It did occur to me to say, "Oh, no, I've never met him before in my life" --  but I decided I should tell the truth and say yes.

She remarked on what a good time Jonathan seemed to be having and how well Richard had dealt with him. Then she told me she had had a handicapped son who had died many years ago -- and she said, "It's a special thing to have special children." 

I didn't know this lady at all. She was from way up in the west end of the Island and had come to the concert with someone she was visiting. Those words about having special children, coming from a stranger like she was, might have ended up sounding trite or simplistic. But to me, they were a blessing. She spoke from the heart and from a depth of personal experience that our brief conversation couldn't plumb. And Jonathan's enthusiasm hadn't bothered her or ruined the concert for her. In fact, she had enjoyed it, and she made a point of letting us know. Her words helped both me and Richard at a time when we were under a lot of stress. 

Proverbs 25:11 (in the Message) says, "The right word at the right time is like a custom-made piece of jewelry." Who knew: even a cliché can be the right word at the right time.

Sunday, May 15, 2016

May 2016 "Quick Lit"

Today I'm linking up with Modern Mrs. Darcy for "Quick Lit," where we share short reviews of what we've been reading. 

About Grace by Anthony Doerr (fiction). Doerr's All the Light We Cannot See won the Pulitzer Prize last year; About Grace is his only other novel, written ten years earlier. The main character, David Winkler, has been troubled since childhood by dreams which later come true in real life. When he dreams about his baby daughter, Grace, drowning in a flood, he runs away in a desperate attempt to prevent the dream from coming true. The novel chronicles his years-long estrangement from his family and his past, and his eventual journey back home to Alaska to see if Grace might still be alive. I was completely engrossed by Doerr's wonderful use of detail and his compassionate depiction of a flawed but sympathetic character. This book won't disappoint Doerr fans looking for more of his great writing. I'm also planning to check out his short story collections, The Shell Collector and Memory Wall.

 In a Different Key: The Story of Autism by John Donvan and Caren Zucker (nonfiction).  When I read Steve Silberman's NeuroTribes a few months ago (see review in an earlier "Quick Lit" post), I had no idea that another book on the history of autism had also been published within the past year; a commenter on my prior post alerted me to In a Different Key's existence. This book covers a great deal of the same ground as Silberman's does. It details the varied contributions of autism researchers and addresses changing diagnostic and therapeutic approaches, the vaccination controversy debacle, and current autism advocacy by parents and autistic persons. 

However, this book comes at these issues from a somewhat different angle: whereas Silberman's overall approach is to celebrate autism's contribution to human diversity, Donvan and Zucker (both of whom have family members with autism) place more emphasis on how families and communities have experienced the mysteries and challenges of autism. Their analysis differs from Silberman's in some key areas, one being the extent to which Hans Asperger might have been influenced by Nazism. And some parts are tough reading, such as the chapter about a desperate parent who killed his autistic son. But the book as a whole is informative and empathetic and, like Silberman's book, is written in a way that creates suspense and humanizes all of the characters in this fascinating story. I would advise those who want a good sense of the ongoing conversation around autism to read both NeuroTribes and In a Different Key.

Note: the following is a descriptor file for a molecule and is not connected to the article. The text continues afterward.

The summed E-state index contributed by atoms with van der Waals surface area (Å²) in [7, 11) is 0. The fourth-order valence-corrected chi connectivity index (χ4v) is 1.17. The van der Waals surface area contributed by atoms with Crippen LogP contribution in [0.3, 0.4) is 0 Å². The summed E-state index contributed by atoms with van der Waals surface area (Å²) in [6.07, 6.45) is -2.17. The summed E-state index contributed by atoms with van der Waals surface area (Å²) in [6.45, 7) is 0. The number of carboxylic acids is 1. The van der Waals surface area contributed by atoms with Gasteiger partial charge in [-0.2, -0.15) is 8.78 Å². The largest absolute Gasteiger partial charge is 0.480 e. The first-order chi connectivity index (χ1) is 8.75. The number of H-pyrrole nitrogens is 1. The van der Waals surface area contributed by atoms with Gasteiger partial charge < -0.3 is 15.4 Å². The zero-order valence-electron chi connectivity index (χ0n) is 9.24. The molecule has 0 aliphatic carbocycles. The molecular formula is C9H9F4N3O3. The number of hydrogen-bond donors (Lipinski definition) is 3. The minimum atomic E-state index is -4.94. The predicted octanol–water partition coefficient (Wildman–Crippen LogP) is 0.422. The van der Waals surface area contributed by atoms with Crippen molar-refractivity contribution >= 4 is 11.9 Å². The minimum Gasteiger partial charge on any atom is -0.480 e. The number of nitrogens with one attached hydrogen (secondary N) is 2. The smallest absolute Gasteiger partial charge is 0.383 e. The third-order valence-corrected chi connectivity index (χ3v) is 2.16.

Out of the House of Bread: Satisfying Your Hunger for God With the Spiritual Disciplines by Preston Yancey (nonfiction). This book addresses the topic of spiritual disciplines from a fresh perspective, by linking them to the process of making bread. I enjoyed the seamless way Yancey moves from the "spiritual" to the "mundane" (showing, of course, that those aren't two separate categories). For example, he expounds for a few pages on the practice of examen, then says briskly, "We need to talk about your oven," and starts explaining how to prepare an oven and discern its hot spots. As we read, we realize he is still talking about self-examination, mindfulness, and discernment of our own personal hot spots. Kneading dough is discussed as analogous to intercessory prayer ... and so on. I particularly appreciated the part about iconography, which is an area completely foreign to my faith background; in fact, when the topic of icons came up in a Bible study discussion I was involved in recently, I was able to share material from this book and demystify the concept a bit.

While a more rigorous editing should have caught unfortunate errors like "the easy yolk of Jesus," the writing as a whole is warm and engaging. Yancey challenges us firmly yet gently, sometimes pulling us up short with a stark metaphor: "Fasting makes us uncomfortable enough to stop pretending Jesus is somewhere floating in heaven with a smile plastered on his face for all eternity. Jesus is here in the emergency room of our being. Jesus is with us." 

Questions and suggestions for deepening the practices appear at the end of each chapter. I'd recommend this book to anyone looking for an accessible yet challenging discussion of spiritual practice and sacramental living.

Epilogue by Will Boast (memoir).  Boast is a university student when his mother dies of cancer; soon afterward, his brother dies in a car accident and his father dies of alcoholism and grief. Seemingly alone in the world, Boast is  going through family papers when he discovers that his father was previously married and fathered two sons. As he makes plans to meet his "new" half-brothers he is forced to reexamine everything he thought he knew about his past. A very moving and gritty memoir.